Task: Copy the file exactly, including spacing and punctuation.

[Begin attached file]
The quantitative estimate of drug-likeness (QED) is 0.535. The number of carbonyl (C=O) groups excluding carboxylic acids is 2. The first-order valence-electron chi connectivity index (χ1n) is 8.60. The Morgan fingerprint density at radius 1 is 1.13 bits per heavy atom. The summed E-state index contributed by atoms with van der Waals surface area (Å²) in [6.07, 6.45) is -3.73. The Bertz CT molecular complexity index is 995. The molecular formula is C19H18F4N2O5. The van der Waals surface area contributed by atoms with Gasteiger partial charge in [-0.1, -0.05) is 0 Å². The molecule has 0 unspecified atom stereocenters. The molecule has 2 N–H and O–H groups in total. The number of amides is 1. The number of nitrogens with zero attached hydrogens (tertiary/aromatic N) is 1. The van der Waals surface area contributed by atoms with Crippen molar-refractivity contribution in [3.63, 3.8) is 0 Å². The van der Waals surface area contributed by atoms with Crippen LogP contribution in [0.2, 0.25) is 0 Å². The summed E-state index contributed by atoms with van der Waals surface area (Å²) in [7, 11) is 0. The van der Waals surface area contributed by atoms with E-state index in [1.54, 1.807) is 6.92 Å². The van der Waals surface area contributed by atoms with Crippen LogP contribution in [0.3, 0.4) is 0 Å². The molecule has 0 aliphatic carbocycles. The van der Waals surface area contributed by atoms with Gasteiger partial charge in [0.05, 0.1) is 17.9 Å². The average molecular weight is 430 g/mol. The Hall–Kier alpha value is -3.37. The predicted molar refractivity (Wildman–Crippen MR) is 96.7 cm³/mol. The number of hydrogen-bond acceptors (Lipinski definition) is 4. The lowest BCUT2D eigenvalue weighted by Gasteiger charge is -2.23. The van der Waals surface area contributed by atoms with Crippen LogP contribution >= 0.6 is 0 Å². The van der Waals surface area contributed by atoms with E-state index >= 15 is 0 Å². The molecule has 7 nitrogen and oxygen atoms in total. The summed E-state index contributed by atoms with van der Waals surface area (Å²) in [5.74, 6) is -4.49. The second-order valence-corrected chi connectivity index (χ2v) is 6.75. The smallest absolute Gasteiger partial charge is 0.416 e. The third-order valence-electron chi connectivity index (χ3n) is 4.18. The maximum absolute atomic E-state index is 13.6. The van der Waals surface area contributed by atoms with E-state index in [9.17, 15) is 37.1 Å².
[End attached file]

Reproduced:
The quantitative estimate of drug-likeness (QED) is 0.535. The number of carbonyl (C=O) groups excluding carboxylic acids is 2. The first-order valence-electron chi connectivity index (χ1n) is 8.60. The Morgan fingerprint density at radius 1 is 1.13 bits per heavy atom. The summed E-state index contributed by atoms with van der Waals surface area (Å²) in [6.07, 6.45) is -3.73. The Bertz CT molecular complexity index is 995. The molecular formula is C19H18F4N2O5. The van der Waals surface area contributed by atoms with Gasteiger partial charge in [-0.1, -0.05) is 0 Å². The molecule has 0 unspecified atom stereocenters. The molecule has 2 N–H and O–H groups in total. The number of amides is 1. The number of nitrogens with zero attached hydrogens (tertiary/aromatic N) is 1. The van der Waals surface area contributed by atoms with Crippen molar-refractivity contribution in [3.63, 3.8) is 0 Å². The van der Waals surface area contributed by atoms with Crippen LogP contribution in [0.2, 0.25) is 0 Å². The summed E-state index contributed by atoms with van der Waals surface area (Å²) in [7, 11) is 0. The van der Waals surface area contributed by atoms with E-state index in [1.54, 1.807) is 6.92 Å². The van der Waals surface area contributed by atoms with Crippen LogP contribution in [0.3, 0.4) is 0 Å². The molecule has 0 aliphatic carbocycles. The van der Waals surface area contributed by atoms with Gasteiger partial charge in [0.05, 0.1) is 17.9 Å². The average molecular weight is 430 g/mol. The Hall–Kier alpha value is -3.37. The predicted molar refractivity (Wildman–Crippen MR) is 96.7 cm³/mol. The number of hydrogen-bond acceptors (Lipinski definition) is 4. The lowest BCUT2D eigenvalue weighted by Gasteiger charge is -2.23. The van der Waals surface area contributed by atoms with Crippen LogP contribution >= 0.6 is 0 Å². The van der Waals surface area contributed by atoms with E-state index >= 15 is 0 Å². The molecule has 7 nitrogen and oxygen atoms in total. The summed E-state index contributed by atoms with van der Waals surface area (Å²) in [5.74, 6) is -4.49. The second-order valence-corrected chi connectivity index (χ2v) is 6.75. The smallest absolute Gasteiger partial charge is 0.416 e. The third-order valence-electron chi connectivity index (χ3n) is 4.18. The maximum absolute atomic E-state index is 13.6. The van der Waals surface area contributed by atoms with E-state index in [9.17, 15) is 37.1 Å².